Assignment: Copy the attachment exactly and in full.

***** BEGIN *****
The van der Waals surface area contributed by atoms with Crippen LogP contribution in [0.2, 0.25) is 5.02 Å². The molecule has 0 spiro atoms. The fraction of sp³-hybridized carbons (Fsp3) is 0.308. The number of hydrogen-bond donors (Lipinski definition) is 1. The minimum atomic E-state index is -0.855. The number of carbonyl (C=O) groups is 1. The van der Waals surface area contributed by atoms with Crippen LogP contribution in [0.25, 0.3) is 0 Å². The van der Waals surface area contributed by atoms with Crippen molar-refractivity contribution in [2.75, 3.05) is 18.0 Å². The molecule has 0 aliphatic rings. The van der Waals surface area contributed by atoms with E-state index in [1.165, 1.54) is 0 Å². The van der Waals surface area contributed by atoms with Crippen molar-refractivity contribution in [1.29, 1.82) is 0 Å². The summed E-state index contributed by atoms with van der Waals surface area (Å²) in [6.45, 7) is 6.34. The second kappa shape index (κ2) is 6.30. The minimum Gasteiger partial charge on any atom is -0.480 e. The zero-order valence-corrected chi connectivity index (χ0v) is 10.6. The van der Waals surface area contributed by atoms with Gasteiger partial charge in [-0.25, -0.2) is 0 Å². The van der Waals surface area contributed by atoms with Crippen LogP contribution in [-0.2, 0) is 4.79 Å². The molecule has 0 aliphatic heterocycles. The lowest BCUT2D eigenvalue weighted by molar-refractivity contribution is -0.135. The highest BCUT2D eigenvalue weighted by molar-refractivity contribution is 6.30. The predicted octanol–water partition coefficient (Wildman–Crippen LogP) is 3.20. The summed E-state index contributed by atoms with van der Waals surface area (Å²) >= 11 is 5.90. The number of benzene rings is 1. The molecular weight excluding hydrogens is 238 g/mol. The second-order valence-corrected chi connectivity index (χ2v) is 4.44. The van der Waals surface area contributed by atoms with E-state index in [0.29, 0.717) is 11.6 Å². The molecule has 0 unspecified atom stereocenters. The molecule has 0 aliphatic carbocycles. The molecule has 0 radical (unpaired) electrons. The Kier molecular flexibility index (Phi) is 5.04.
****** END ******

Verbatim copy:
The van der Waals surface area contributed by atoms with Crippen LogP contribution in [0.2, 0.25) is 5.02 Å². The molecule has 0 spiro atoms. The fraction of sp³-hybridized carbons (Fsp3) is 0.308. The number of hydrogen-bond donors (Lipinski definition) is 1. The minimum atomic E-state index is -0.855. The number of carbonyl (C=O) groups is 1. The van der Waals surface area contributed by atoms with Crippen LogP contribution in [0.25, 0.3) is 0 Å². The van der Waals surface area contributed by atoms with Crippen molar-refractivity contribution in [2.75, 3.05) is 18.0 Å². The molecule has 0 aliphatic rings. The van der Waals surface area contributed by atoms with E-state index in [1.165, 1.54) is 0 Å². The van der Waals surface area contributed by atoms with Crippen molar-refractivity contribution in [1.29, 1.82) is 0 Å². The summed E-state index contributed by atoms with van der Waals surface area (Å²) in [6.45, 7) is 6.34. The second kappa shape index (κ2) is 6.30. The minimum Gasteiger partial charge on any atom is -0.480 e. The zero-order valence-corrected chi connectivity index (χ0v) is 10.6. The van der Waals surface area contributed by atoms with Gasteiger partial charge in [-0.25, -0.2) is 0 Å². The van der Waals surface area contributed by atoms with Crippen LogP contribution in [-0.2, 0) is 4.79 Å². The molecule has 0 aliphatic heterocycles. The lowest BCUT2D eigenvalue weighted by molar-refractivity contribution is -0.135. The highest BCUT2D eigenvalue weighted by molar-refractivity contribution is 6.30. The predicted octanol–water partition coefficient (Wildman–Crippen LogP) is 3.20. The summed E-state index contributed by atoms with van der Waals surface area (Å²) >= 11 is 5.90. The number of benzene rings is 1. The molecular weight excluding hydrogens is 238 g/mol. The second-order valence-corrected chi connectivity index (χ2v) is 4.44. The van der Waals surface area contributed by atoms with E-state index in [0.29, 0.717) is 11.6 Å². The molecule has 0 unspecified atom stereocenters. The molecule has 0 aliphatic carbocycles. The molecule has 0 radical (unpaired) electrons. The Kier molecular flexibility index (Phi) is 5.04.